I am going to draw what might be an incorrect conclusion, but I’ll do it anyway to make a point. After graduating from college in May, Clare moved to Madison. Her plan was to use the city as a temporary home base from which to apply for jobs all over the country. She found a job fairly quickly, but it turned out to be right in Madison. The job is an entry-level position at a small company specializing in green technology. Specifically, the company installs anaerobic digesters, solar panels, and a range of devices for capturing carbon dioxide in the burning of natural gas. The job strikes me as a good start for her. Madison is an interesting place for a young adult to begin a career, and either Clare is on the ground floor of a business that will do some good in the world or she will gain valuable work experience before moving on. 

The point I want to make is that Clare is as much of an environmentalist as I am, but her career is taking a very different tack from mine. To me, an environmental career in the 1970s and 1980s meant teaching children about nature. For Clare, an environmental career in the 2020s needs to focus on issues of sustainability, especially CO2 emissions. She does not believe that humankind has the time to introduce children to the natural world and hope they grow up to be more environmentally responsible than their parents and grandparents. In her mind, a person has to be part of the solution now or live to see the planet irreparably damaged. That is how much the situation has changed in fifty years.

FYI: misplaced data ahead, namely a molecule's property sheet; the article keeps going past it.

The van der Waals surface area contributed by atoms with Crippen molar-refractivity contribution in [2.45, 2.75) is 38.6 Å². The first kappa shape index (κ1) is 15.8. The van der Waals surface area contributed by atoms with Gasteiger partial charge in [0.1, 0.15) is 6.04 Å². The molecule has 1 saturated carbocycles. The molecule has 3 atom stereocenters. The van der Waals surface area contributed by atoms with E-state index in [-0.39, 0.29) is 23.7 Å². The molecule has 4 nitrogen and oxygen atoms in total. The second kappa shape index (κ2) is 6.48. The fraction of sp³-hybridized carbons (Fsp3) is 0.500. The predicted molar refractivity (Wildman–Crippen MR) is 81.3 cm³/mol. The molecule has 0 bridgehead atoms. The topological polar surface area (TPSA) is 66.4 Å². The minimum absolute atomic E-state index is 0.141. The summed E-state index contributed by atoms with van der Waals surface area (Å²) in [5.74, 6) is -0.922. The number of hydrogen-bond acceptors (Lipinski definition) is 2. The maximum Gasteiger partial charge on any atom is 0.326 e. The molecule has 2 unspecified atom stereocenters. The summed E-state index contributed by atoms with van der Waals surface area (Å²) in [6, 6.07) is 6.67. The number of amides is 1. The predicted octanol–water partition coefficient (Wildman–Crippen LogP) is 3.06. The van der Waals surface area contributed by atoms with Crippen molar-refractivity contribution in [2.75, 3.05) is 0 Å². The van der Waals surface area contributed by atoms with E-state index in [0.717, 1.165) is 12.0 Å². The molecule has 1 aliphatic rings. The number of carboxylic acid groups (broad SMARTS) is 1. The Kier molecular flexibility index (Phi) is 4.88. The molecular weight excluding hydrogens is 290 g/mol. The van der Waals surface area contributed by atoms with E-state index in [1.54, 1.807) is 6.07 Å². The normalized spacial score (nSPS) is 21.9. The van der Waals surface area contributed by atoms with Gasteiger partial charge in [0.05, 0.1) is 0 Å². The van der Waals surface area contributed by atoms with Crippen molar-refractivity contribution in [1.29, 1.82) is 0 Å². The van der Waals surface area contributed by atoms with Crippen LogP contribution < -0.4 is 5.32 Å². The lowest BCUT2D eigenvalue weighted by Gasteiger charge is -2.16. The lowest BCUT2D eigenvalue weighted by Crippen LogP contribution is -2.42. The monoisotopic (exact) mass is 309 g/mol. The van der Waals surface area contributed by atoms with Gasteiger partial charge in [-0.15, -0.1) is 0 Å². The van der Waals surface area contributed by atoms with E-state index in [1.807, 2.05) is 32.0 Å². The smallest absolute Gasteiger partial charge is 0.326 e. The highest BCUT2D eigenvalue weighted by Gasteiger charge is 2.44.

Clare is more altruistic than I am. This too may partially explain the differences in our career choices. I tell myself that I taught environmental education in an effort to protect nature, but deep down I know I did because I wanted to live in the woods. Environmental education was a way for me to maintain a rustic lifestyle, and my motivations were as self-serving as anyone who works primarily for a paycheck. In Clare’s mind, escaping to the woods is not an option for someone who wants to make an impact. In one way, she went in the exact opposite direction from me in that she embraced high tech. I’d sought no technology at all. 

I do not know what I would do for a career now if I was just starting out. When I moved to San Francisco in 1981, I was offered two environmental jobs within a day of each other. One was as the sole paid employee of the fledgling environmental advocacy  group Save the Bay.  The other was as a naturalist for San Mateo Outdoor Education (SMOE), a residential environmental education program located in the redwoods south of San Francisco. I went with SMOE. In retrospect, that decision guided my professional career (and indirectly my personal life) for the next forty years. 

Steven Simpson